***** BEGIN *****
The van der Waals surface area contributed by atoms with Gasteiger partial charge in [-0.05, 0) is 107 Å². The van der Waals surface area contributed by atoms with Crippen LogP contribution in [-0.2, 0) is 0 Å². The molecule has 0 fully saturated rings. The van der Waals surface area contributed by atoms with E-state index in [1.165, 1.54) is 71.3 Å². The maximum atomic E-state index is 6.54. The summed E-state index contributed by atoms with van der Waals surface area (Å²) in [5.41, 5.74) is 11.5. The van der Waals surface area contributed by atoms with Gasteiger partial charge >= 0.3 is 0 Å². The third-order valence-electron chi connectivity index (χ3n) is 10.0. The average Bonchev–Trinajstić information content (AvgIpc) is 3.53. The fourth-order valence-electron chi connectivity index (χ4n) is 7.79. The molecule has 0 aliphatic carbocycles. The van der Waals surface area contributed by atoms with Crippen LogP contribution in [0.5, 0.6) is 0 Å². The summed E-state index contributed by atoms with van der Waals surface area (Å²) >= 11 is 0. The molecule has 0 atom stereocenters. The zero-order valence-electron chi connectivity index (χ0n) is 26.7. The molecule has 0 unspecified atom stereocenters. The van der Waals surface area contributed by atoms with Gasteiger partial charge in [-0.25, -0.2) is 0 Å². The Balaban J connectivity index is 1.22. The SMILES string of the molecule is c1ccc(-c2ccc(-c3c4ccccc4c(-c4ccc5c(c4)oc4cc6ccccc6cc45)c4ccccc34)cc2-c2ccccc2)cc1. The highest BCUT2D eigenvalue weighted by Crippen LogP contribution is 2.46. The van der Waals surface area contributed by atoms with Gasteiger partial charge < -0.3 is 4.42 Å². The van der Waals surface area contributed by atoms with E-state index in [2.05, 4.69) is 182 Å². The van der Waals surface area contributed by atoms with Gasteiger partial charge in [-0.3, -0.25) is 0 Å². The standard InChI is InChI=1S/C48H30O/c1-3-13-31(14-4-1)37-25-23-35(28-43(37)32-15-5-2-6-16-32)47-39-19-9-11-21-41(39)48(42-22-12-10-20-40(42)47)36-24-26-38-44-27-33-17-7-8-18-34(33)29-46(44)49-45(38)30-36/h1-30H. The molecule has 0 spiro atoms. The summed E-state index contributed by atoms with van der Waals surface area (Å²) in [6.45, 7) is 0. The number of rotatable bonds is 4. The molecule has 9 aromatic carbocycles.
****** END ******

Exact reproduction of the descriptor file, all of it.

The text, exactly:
The van der Waals surface area contributed by atoms with Gasteiger partial charge in [-0.05, 0) is 107 Å². The van der Waals surface area contributed by atoms with Crippen LogP contribution in [-0.2, 0) is 0 Å². The molecule has 0 fully saturated rings. The van der Waals surface area contributed by atoms with E-state index in [1.165, 1.54) is 71.3 Å². The maximum atomic E-state index is 6.54. The summed E-state index contributed by atoms with van der Waals surface area (Å²) in [5.41, 5.74) is 11.5. The van der Waals surface area contributed by atoms with Gasteiger partial charge >= 0.3 is 0 Å². The third-order valence-electron chi connectivity index (χ3n) is 10.0. The average Bonchev–Trinajstić information content (AvgIpc) is 3.53. The fourth-order valence-electron chi connectivity index (χ4n) is 7.79. The molecule has 0 aliphatic carbocycles. The van der Waals surface area contributed by atoms with Crippen LogP contribution in [0.5, 0.6) is 0 Å². The summed E-state index contributed by atoms with van der Waals surface area (Å²) >= 11 is 0. The molecule has 0 atom stereocenters. The zero-order valence-electron chi connectivity index (χ0n) is 26.7. The molecule has 0 unspecified atom stereocenters. The van der Waals surface area contributed by atoms with Gasteiger partial charge in [-0.25, -0.2) is 0 Å². The Balaban J connectivity index is 1.22. The SMILES string of the molecule is c1ccc(-c2ccc(-c3c4ccccc4c(-c4ccc5c(c4)oc4cc6ccccc6cc45)c4ccccc34)cc2-c2ccccc2)cc1. The highest BCUT2D eigenvalue weighted by Crippen LogP contribution is 2.46. The van der Waals surface area contributed by atoms with Gasteiger partial charge < -0.3 is 4.42 Å². The van der Waals surface area contributed by atoms with E-state index in [2.05, 4.69) is 182 Å². The van der Waals surface area contributed by atoms with Gasteiger partial charge in [-0.3, -0.25) is 0 Å². The standard InChI is InChI=1S/C48H30O/c1-3-13-31(14-4-1)37-25-23-35(28-43(37)32-15-5-2-6-16-32)47-39-19-9-11-21-41(39)48(42-22-12-10-20-40(42)47)36-24-26-38-44-27-33-17-7-8-18-34(33)29-46(44)49-45(38)30-36/h1-30H. The molecule has 0 spiro atoms. The summed E-state index contributed by atoms with van der Waals surface area (Å²) in [6.45, 7) is 0. The number of rotatable bonds is 4. The molecule has 9 aromatic carbocycles.